• Common I/O Types● Software RAID & ZFS● Hardware RAID Array● NAS/SAN● SSD
    • Hardware RAID Sanity Check● RAID 1 / 10, not 5● Battery-backed write cache? ● otherwise, turn write cache off● SATA < SCSI/SAS ● about ½ real throughput● Enough drives? ● 4-14 for OLTP application ● 8-48 for DW/BI
    • Sw RAID / ZFS Sanity Check● Enough CPUs? ● will need one for the RAID● Enough disks? ● same as hardware raid● Extra configuration? ● caching ● block size
    • NAS/SAN Sanity Check● Check latency!● Check real throughput ● drivers often a problem● Enough network bandwidth? ● multipath or fiber required to get HW RAID performance
    • SSD Sanity Check● 1 SSD = 4 Drives ● relative performance● Check write cache configuration ● make sure data is safe● Test real throughput, seek times ● drivers often a problem● Research durability stats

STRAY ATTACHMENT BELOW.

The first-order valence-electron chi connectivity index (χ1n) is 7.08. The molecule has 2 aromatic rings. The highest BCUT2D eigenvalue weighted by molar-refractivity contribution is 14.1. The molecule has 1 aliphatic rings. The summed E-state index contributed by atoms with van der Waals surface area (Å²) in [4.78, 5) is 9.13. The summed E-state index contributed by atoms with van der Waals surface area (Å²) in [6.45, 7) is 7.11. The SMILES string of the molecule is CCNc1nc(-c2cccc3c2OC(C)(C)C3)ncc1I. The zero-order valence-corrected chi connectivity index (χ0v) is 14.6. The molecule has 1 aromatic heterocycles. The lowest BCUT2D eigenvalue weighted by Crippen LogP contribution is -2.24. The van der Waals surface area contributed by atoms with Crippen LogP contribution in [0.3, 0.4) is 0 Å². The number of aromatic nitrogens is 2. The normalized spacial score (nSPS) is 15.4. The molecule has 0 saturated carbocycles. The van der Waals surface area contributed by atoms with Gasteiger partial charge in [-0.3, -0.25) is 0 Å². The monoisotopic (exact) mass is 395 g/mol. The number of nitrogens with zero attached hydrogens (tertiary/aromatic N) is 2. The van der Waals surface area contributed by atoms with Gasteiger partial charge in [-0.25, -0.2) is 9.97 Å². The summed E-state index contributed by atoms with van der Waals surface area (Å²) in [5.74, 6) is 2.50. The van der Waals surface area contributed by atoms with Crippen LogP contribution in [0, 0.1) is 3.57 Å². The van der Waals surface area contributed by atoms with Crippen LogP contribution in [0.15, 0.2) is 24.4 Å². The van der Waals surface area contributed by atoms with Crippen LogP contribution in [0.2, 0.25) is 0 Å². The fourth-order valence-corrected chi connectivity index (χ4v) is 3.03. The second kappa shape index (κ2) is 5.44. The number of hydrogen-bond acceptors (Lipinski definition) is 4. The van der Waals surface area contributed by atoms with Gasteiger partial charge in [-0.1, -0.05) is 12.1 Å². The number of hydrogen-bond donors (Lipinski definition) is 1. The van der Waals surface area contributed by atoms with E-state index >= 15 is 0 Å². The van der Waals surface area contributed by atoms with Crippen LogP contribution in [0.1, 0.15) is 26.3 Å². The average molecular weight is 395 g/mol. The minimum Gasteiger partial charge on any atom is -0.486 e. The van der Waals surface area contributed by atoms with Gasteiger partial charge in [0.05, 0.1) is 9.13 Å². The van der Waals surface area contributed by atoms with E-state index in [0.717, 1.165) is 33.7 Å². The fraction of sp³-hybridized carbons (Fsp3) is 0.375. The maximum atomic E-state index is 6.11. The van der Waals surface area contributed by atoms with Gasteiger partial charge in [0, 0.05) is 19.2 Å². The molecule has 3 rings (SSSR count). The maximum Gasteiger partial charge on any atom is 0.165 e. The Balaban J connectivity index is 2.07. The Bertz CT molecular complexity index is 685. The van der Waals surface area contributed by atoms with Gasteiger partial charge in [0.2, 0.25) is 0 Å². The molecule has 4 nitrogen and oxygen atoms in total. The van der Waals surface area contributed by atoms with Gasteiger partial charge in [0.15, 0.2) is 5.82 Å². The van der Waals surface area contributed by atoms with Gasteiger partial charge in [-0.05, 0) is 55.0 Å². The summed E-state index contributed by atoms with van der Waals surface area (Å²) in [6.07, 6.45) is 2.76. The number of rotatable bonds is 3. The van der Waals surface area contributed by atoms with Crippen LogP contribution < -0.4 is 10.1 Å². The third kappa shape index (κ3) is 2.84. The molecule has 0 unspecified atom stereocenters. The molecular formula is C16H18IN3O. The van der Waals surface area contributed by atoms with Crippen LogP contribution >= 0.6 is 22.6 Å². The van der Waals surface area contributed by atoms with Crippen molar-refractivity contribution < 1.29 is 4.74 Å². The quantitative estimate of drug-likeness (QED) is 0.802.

• IO Tools● I/O Tests ● Monitoring Tools ● dd test ● sar ● Bonnie++ ● mpstat iowait ● IOZone ● iostat ● filebench ● on zfs: fsstat, zfs -iostat ● EXPLAIN ANALYZE
    • Network● Throughput ● not usually an issue, except: – iSCSI / NAS / SAN – ELT & Bulk Load Processes ● remember that gigabit is only 100MB/s!● Latency ● real issue for Web / OLTP ● consider putting app ↔ database on private network
    • Checkups for the Cloud
    • Just like real HW, except ...● Low ceiling on #cpus, RAM● Virtual Core < Real Core ● “CPU Stealing” ● last-generation hardware ● calculate 50% more cores
    • Cloud I/O Hell● I/O tends to be very slow, erratic ● comparable to a USB thumb drive ● horrible latency, up to ½ second ● erratic, speeds go up and down ● RAID together several volumes on EBS ● use asynchronous commit – or at least commit_siblings
    • #1 Cloud Rule If your databasedoesnt fit in RAM, dont host iton a public cloud
    • Checking Operating System and Filesystem
    • OS Basics● Use recent versions ● large performance, scaling improvements in Linux & Solaris in last 2 years● Check OS tuning advice for databases ● advice for Oracle is usually good for PostgreSQL● Keep up with information about issues & patches ● frequently specific releases have major issues ● especially check HW drivers
    • OS Basics● Use Linux, BSD or Solaris! ● Windows has poor performance and weak diagnostic tools ● OSX is optimized for desktop and has poor hardware support ● AIX and HPUX require expertise just to install, and lack tools